This is why the parable does not tell the story of the older fish teaching the younger fish what water is. Instead, he is asking them how the water is. He is encouraging them to be aware of the context they live in and to keep question it and learning about it, while he himself stays curious as to how other fish experience the water.

So, how’s the water?

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Posted in Philosophy

Trolley Problem

Imagine the following situation. There are five people working on a railroad. Unfortunately, a train is travelling down the track at the same time. Neither the conductor nor the workers are aware that a crash is coming. You are the only person that knows. Next to you is a switch that will change the tracks so that the train diverts and misses the five people, but the second track also has one worker working on it. Here is the dilemma: do you pull the switch to save the five workers at the cost of the one worker?

This is the famous trolley problem, a thoroughly discussed ethical dilemma that explores the ethics of utilitarianism. Is it morally right to sacrifice the life of one person to save the lives of five people? Mathematically this makes sense, as you are essentially saving four people through your action.

But now consider a similar yet different situation. Instead of a switch, this time you are standing next to a very large man on a bridge overhanging the tracks. The only way to save the five people on the track is to push the large man on to the tracks, slowing the train down and giving the five workers enough time to escape harm.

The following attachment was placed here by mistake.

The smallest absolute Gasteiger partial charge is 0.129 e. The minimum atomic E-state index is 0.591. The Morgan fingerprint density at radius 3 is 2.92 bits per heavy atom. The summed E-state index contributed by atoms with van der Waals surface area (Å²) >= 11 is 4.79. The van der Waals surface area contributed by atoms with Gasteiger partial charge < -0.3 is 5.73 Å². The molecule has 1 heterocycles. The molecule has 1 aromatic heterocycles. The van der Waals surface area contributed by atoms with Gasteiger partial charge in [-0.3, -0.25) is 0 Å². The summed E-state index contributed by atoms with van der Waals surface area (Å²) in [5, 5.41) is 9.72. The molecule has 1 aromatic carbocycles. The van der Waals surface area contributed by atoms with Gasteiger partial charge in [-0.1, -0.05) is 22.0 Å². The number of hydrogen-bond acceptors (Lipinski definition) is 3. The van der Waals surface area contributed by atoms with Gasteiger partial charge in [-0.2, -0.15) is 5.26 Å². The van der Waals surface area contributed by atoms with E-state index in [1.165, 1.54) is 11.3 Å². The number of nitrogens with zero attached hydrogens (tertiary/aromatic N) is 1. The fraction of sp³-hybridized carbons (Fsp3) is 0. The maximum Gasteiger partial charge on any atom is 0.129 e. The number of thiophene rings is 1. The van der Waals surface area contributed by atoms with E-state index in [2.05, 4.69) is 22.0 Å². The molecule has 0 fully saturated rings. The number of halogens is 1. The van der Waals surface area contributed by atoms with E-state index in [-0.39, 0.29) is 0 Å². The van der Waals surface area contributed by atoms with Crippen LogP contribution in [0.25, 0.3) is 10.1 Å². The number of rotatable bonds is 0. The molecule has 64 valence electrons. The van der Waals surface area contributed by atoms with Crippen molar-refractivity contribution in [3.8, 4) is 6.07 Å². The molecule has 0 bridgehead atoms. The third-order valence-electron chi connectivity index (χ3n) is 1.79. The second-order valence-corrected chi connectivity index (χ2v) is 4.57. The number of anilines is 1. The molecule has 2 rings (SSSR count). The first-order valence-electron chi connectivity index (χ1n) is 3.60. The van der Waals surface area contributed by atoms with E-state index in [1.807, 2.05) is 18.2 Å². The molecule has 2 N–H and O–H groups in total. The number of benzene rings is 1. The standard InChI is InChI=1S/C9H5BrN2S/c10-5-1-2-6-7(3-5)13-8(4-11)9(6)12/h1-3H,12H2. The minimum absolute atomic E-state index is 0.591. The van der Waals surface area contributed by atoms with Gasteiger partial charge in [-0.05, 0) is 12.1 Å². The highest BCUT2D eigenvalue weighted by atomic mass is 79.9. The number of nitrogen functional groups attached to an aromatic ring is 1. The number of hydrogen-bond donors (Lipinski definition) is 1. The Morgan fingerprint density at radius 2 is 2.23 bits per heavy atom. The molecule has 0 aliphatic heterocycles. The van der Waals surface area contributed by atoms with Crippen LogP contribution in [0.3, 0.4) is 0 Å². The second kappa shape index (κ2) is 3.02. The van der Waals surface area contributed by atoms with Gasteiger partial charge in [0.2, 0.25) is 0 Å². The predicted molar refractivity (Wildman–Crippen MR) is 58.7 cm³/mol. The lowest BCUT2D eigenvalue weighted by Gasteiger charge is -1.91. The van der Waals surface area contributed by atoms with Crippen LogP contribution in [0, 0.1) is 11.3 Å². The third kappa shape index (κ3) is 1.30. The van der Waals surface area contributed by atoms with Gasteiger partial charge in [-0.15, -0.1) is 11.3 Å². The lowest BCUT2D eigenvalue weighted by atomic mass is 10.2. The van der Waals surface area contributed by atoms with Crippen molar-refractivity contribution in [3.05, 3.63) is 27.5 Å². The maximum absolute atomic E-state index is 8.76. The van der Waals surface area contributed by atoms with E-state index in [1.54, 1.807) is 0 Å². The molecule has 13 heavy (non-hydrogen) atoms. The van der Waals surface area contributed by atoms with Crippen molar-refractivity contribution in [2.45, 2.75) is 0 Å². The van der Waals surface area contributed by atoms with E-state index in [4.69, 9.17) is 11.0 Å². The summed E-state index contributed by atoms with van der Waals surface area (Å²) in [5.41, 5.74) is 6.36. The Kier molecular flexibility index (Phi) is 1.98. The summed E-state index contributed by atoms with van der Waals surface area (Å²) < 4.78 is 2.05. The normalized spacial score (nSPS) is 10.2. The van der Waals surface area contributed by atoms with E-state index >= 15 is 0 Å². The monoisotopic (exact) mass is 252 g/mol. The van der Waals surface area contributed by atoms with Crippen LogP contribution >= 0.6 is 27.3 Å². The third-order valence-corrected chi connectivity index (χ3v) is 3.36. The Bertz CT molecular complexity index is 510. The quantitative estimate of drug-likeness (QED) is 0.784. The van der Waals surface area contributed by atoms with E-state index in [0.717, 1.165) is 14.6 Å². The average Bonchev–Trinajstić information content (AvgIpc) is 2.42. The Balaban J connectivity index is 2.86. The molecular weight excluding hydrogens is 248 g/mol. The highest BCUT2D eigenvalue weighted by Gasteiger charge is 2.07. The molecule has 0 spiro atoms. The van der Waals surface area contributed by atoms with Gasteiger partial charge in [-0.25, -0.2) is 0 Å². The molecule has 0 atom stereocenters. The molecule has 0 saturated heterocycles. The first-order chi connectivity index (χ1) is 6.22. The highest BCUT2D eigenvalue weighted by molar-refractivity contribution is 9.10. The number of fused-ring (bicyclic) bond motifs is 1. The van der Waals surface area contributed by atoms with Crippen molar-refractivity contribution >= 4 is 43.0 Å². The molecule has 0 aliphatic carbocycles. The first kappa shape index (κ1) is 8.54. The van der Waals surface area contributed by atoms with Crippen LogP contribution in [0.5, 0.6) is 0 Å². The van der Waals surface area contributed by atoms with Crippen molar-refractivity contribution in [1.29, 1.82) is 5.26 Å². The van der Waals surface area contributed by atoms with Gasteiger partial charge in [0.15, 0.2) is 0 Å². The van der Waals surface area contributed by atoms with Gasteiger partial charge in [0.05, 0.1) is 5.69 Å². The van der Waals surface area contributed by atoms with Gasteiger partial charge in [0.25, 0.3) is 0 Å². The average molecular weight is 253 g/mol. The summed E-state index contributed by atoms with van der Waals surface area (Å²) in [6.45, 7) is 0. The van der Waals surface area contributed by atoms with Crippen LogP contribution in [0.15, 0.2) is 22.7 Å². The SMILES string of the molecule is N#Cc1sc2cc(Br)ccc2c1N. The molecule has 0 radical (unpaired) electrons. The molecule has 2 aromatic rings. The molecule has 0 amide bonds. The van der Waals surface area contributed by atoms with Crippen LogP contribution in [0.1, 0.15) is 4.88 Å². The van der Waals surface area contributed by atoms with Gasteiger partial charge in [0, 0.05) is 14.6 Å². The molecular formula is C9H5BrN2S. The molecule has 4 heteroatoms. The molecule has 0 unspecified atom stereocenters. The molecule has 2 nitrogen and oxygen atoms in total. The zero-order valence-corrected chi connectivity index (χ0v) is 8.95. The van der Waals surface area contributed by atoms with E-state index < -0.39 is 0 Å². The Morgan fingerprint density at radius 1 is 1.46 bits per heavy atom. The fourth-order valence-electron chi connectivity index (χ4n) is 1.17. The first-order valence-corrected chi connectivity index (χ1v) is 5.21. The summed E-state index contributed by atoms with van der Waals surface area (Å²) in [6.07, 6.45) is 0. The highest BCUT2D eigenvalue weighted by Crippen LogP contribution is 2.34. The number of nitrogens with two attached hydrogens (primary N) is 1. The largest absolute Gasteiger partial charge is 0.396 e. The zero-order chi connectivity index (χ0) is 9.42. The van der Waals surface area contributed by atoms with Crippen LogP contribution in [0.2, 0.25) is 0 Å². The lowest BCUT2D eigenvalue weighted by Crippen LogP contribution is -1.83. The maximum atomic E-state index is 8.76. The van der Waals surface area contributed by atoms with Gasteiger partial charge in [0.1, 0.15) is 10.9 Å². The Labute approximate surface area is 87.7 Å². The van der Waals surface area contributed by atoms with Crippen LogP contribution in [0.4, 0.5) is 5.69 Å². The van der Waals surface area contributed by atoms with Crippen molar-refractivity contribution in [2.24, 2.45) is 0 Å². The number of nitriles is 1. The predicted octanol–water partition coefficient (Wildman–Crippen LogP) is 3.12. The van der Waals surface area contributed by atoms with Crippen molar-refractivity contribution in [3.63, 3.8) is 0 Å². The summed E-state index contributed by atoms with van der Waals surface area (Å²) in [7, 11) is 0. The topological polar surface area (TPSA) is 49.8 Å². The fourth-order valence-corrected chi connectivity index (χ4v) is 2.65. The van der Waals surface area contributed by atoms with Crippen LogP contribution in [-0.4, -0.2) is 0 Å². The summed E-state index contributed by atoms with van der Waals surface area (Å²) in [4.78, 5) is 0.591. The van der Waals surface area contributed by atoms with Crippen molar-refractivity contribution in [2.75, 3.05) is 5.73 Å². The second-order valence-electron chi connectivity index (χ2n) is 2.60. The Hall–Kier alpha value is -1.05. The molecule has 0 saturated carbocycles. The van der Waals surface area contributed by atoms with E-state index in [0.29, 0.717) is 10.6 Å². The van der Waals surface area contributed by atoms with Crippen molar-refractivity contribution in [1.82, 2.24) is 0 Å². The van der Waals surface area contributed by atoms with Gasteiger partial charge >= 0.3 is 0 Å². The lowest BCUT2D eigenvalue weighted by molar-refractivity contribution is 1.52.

Mathematically, the end result is the same: one person is sacrificed so that five people live. But when presented the two scenarios, the majority of people will say they would not push the large man, even though they were willing to pull the switch in the first situation.

This is a complex ethical problem as the rational, logical choice may not necessarily be the “morally right” choice. It directly conflicts with our natural and cultural belief that we should not kill members of our own species. The slippery slope argument also applies here, as if you can argue that killing one man to save five people is correct, then what’s to stop us from sacrificing one person to harvest their organs to save the lives of many people awaiting organ transplants?

Although the original problem was developed to explore the morality of utilitarianism, we are now living in a time where the trolley problem has become an actual logistical issue. The issue lies with self-driving cars. Self-driving cars should theoretically dramatically reduce road traffic accidents as it removes human error such as drink driving and inattention as the cause of crashes. However, if a situation was to arise where the car senses that it is about to collide into a pedestrian (or five), what does it do? Does it swerve to avoid the pedestrian and put the passengers’ lives at risk? How does a computer decide what the morally right choice is?